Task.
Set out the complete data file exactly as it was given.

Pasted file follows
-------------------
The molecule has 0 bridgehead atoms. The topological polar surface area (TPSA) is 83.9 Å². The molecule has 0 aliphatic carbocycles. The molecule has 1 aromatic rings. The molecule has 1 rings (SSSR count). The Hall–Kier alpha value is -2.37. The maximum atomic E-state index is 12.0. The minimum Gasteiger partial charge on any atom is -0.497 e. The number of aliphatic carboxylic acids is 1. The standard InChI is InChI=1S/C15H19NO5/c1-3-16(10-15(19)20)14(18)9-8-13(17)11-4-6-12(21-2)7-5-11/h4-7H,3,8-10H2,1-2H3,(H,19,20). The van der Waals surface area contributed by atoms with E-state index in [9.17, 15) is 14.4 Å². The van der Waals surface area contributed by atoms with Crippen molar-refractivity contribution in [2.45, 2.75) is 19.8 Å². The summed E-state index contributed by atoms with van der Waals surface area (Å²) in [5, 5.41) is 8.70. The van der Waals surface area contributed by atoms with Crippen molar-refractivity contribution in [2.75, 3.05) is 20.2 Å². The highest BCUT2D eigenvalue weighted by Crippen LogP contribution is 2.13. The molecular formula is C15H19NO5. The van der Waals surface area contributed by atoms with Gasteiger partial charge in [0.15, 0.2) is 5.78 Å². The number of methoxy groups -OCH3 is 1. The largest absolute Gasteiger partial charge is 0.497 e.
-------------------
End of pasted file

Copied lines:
The molecule has 0 bridgehead atoms. The topological polar surface area (TPSA) is 83.9 Å². The molecule has 0 aliphatic carbocycles. The molecule has 1 aromatic rings. The molecule has 1 rings (SSSR count). The Hall–Kier alpha value is -2.37. The maximum atomic E-state index is 12.0. The minimum Gasteiger partial charge on any atom is -0.497 e. The number of aliphatic carboxylic acids is 1. The standard InChI is InChI=1S/C15H19NO5/c1-3-16(10-15(19)20)14(18)9-8-13(17)11-4-6-12(21-2)7-5-11/h4-7H,3,8-10H2,1-2H3,(H,19,20). The van der Waals surface area contributed by atoms with E-state index in [9.17, 15) is 14.4 Å². The van der Waals surface area contributed by atoms with Crippen molar-refractivity contribution in [2.45, 2.75) is 19.8 Å². The summed E-state index contributed by atoms with van der Waals surface area (Å²) in [5, 5.41) is 8.70. The van der Waals surface area contributed by atoms with Crippen molar-refractivity contribution in [2.75, 3.05) is 20.2 Å². The highest BCUT2D eigenvalue weighted by Crippen LogP contribution is 2.13. The molecular formula is C15H19NO5. The van der Waals surface area contributed by atoms with Gasteiger partial charge in [0.15, 0.2) is 5.78 Å². The number of methoxy groups -OCH3 is 1. The largest absolute Gasteiger partial charge is 0.497 e.